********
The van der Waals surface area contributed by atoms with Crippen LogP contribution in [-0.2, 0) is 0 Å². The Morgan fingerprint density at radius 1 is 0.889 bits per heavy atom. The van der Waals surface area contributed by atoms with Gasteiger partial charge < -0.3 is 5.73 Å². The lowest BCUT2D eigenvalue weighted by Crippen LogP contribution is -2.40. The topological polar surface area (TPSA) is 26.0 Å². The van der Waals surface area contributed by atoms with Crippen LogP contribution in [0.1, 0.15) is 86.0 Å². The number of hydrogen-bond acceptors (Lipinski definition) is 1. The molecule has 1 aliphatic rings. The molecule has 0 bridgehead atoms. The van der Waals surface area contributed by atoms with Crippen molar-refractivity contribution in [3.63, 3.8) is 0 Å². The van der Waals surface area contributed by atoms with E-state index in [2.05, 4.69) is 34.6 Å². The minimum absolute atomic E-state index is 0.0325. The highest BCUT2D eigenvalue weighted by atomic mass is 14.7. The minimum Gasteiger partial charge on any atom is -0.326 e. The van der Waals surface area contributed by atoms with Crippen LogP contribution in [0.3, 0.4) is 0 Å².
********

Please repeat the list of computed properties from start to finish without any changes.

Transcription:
The van der Waals surface area contributed by atoms with Crippen LogP contribution in [-0.2, 0) is 0 Å². The Morgan fingerprint density at radius 1 is 0.889 bits per heavy atom. The van der Waals surface area contributed by atoms with Gasteiger partial charge < -0.3 is 5.73 Å². The lowest BCUT2D eigenvalue weighted by Crippen LogP contribution is -2.40. The topological polar surface area (TPSA) is 26.0 Å². The van der Waals surface area contributed by atoms with Crippen LogP contribution in [0.1, 0.15) is 86.0 Å². The number of hydrogen-bond acceptors (Lipinski definition) is 1. The molecule has 1 aliphatic rings. The molecule has 0 bridgehead atoms. The van der Waals surface area contributed by atoms with Crippen molar-refractivity contribution in [3.63, 3.8) is 0 Å². The van der Waals surface area contributed by atoms with E-state index in [2.05, 4.69) is 34.6 Å². The minimum absolute atomic E-state index is 0.0325. The highest BCUT2D eigenvalue weighted by atomic mass is 14.7. The minimum Gasteiger partial charge on any atom is -0.326 e. The van der Waals surface area contributed by atoms with Crippen LogP contribution in [0.3, 0.4) is 0 Å².